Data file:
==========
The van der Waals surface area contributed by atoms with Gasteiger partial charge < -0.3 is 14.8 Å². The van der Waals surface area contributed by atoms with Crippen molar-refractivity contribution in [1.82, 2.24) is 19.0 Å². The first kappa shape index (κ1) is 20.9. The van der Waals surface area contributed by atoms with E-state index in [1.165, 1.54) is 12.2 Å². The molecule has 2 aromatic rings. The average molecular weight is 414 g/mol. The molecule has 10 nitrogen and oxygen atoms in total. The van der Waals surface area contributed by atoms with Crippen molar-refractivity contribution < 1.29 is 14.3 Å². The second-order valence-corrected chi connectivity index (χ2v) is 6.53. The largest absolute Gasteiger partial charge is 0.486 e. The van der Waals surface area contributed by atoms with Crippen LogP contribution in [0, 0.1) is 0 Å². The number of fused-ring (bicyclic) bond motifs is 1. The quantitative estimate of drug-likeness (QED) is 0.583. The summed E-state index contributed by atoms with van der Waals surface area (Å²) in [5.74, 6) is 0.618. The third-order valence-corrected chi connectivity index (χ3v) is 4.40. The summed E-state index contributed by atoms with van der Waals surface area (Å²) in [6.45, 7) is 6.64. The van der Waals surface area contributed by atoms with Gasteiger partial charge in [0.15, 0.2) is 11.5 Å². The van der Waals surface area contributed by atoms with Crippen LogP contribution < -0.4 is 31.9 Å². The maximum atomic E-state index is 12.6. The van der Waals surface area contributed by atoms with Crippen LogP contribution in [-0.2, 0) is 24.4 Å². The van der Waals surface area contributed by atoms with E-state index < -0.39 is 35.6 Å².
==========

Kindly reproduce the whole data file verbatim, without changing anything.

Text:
The van der Waals surface area contributed by atoms with Gasteiger partial charge < -0.3 is 14.8 Å². The van der Waals surface area contributed by atoms with Crippen molar-refractivity contribution in [1.82, 2.24) is 19.0 Å². The first kappa shape index (κ1) is 20.9. The van der Waals surface area contributed by atoms with E-state index in [1.165, 1.54) is 12.2 Å². The molecule has 2 aromatic rings. The average molecular weight is 414 g/mol. The molecule has 10 nitrogen and oxygen atoms in total. The van der Waals surface area contributed by atoms with Crippen molar-refractivity contribution < 1.29 is 14.3 Å². The second-order valence-corrected chi connectivity index (χ2v) is 6.53. The largest absolute Gasteiger partial charge is 0.486 e. The van der Waals surface area contributed by atoms with Crippen LogP contribution in [0, 0.1) is 0 Å². The number of fused-ring (bicyclic) bond motifs is 1. The quantitative estimate of drug-likeness (QED) is 0.583. The summed E-state index contributed by atoms with van der Waals surface area (Å²) in [5.74, 6) is 0.618. The third-order valence-corrected chi connectivity index (χ3v) is 4.40. The summed E-state index contributed by atoms with van der Waals surface area (Å²) in [6.45, 7) is 6.64. The van der Waals surface area contributed by atoms with Gasteiger partial charge in [0.15, 0.2) is 11.5 Å². The van der Waals surface area contributed by atoms with Crippen LogP contribution < -0.4 is 31.9 Å². The maximum atomic E-state index is 12.6. The van der Waals surface area contributed by atoms with Crippen LogP contribution in [-0.2, 0) is 24.4 Å². The van der Waals surface area contributed by atoms with E-state index < -0.39 is 35.6 Å².